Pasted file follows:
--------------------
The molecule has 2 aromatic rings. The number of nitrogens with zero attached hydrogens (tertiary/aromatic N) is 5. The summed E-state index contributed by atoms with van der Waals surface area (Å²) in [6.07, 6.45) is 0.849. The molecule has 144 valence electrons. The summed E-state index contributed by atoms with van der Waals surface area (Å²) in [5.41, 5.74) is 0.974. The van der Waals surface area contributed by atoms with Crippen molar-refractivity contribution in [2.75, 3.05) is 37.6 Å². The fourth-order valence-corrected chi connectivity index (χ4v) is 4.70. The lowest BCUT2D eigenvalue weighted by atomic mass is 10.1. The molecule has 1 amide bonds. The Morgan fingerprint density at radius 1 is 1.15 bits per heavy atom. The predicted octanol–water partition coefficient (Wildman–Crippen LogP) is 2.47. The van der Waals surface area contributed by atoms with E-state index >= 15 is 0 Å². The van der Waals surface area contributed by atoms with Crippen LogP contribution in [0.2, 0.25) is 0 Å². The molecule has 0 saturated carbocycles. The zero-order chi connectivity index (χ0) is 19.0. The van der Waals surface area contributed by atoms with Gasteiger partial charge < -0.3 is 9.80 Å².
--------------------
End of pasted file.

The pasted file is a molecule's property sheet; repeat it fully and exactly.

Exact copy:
The molecule has 2 aromatic rings. The number of nitrogens with zero attached hydrogens (tertiary/aromatic N) is 5. The summed E-state index contributed by atoms with van der Waals surface area (Å²) in [6.07, 6.45) is 0.849. The molecule has 144 valence electrons. The summed E-state index contributed by atoms with van der Waals surface area (Å²) in [5.41, 5.74) is 0.974. The van der Waals surface area contributed by atoms with Crippen molar-refractivity contribution in [2.75, 3.05) is 37.6 Å². The fourth-order valence-corrected chi connectivity index (χ4v) is 4.70. The lowest BCUT2D eigenvalue weighted by atomic mass is 10.1. The molecule has 1 amide bonds. The Morgan fingerprint density at radius 1 is 1.15 bits per heavy atom. The predicted octanol–water partition coefficient (Wildman–Crippen LogP) is 2.47. The van der Waals surface area contributed by atoms with E-state index >= 15 is 0 Å². The van der Waals surface area contributed by atoms with Crippen LogP contribution in [0.2, 0.25) is 0 Å². The molecule has 0 saturated carbocycles. The zero-order chi connectivity index (χ0) is 19.0. The van der Waals surface area contributed by atoms with Gasteiger partial charge < -0.3 is 9.80 Å².